Hence, when we stand before God, and the great Judge takes account of us, the first question He will ask is “Who are you? Identify yourself.” If you identify yourself as an earthy being, you will be judged accordingly. If you say, “I am of Adam,” or “I am of Israel,” or “I am a Jew,” or whatever other earthy identification you may present to the Judge, then you will not inherit the Kingdom of God. You will be judged and sentenced to further training in the “lake of fire” until the old man is dead.
Only those who claim a new identity in Christ will be inheritors of the Kingdom, Paul says.
New Garments for Melchizedek Priests
As I stated earlier, resurrection is where one’s immortal spirit unites itself with new dust from the ground to form a spiritual body with a new and perfect soul. The Greeks thought that such a proposition was absurd, for it did not fit their paradigm that matter was evil and spirit was good. To them, a good spirit would never unite with evil matter that the devil had created. But for those of us who hold the Hebrew (biblical) view of creation, it makes perfect sense, for God’s creation must fulfill its good purpose.
In 2 Corinthians 5:1-4, Paul speaks of two “tabernacles” (or tents) as being garments that we wear. We currently wear the garment of mortality that is painful, for it is the garment of death, disease, and hardship. But we have another garment that is reserved for us in the heavens, an immortal body. It is reserved for a future time; hence, it is not something that we currently wear, even though it technically belongs to us.
In the law, the linen garments of the priests were earthly representations of these heavenly garments. The priests had to wear these garments when entering the Holy Place to minister to God, although they could wear ordinary garments while ministering in the outer court.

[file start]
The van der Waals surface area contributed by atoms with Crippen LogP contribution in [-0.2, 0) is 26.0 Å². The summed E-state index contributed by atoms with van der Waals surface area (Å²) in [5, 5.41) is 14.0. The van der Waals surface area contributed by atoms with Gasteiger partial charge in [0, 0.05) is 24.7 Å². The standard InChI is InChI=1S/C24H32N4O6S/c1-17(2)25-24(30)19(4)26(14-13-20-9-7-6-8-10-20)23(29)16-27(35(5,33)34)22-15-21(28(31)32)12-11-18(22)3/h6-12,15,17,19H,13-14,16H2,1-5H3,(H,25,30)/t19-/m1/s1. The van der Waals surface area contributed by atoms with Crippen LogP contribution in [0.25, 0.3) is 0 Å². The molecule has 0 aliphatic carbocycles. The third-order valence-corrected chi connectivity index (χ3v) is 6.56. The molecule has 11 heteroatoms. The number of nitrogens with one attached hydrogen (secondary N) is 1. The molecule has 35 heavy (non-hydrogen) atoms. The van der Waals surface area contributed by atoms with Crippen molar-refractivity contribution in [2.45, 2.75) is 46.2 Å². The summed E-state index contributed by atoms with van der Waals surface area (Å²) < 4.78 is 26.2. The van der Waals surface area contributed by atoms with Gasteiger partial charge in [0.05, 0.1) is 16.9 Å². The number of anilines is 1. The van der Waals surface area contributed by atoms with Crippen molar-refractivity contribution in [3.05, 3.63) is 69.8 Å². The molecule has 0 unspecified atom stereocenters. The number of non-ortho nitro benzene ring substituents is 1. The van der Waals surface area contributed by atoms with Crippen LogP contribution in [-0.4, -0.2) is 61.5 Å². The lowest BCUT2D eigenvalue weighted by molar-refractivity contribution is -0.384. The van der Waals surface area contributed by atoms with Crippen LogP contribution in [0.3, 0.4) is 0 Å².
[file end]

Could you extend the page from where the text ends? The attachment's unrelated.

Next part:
Ezekiel 44 applies this law of garments prophetically to a future time when a new priesthood would arise to minister to God in the heavenly temple. The prophet also speaks of two kinds of priests. Lesser priests, who had been idolatrous, will be allowed to minister to the people in the outer court, but they will not be given the proper garments to minister to God in the sanctuary in heaven. Ezekiel 44:10, 13, 14 says,
10 But the Levites who went far from Me, when Israel went astray, who went astray from Me after their idols, shall bear the punishment for their iniquity. 13 And they shall not come near to Me to serve as a priest to Me, nor come near to any of My holy things, to the things that are most holy… 14 Yet I will appoint them to keep charge of the house, of all its service, and of all that shall be done in it.
This prophecy is put in Old Covenant terms, which have now changed. Nonetheless, the point is that these “Levites” will be limited to the outer court. Of the obedient priests, we read in Ezekiel 44:15, 16,
15 But the Levitical priests, the sons of Zadok [prefiguring the Melchizedek Order], who kept charge of My sanctuary when the sons of Israel went astray from Me, shall come near to Me to minister to Me… 16 They shall enter My sanctuary; they shall come near to My table to minister to Me and keep My charge.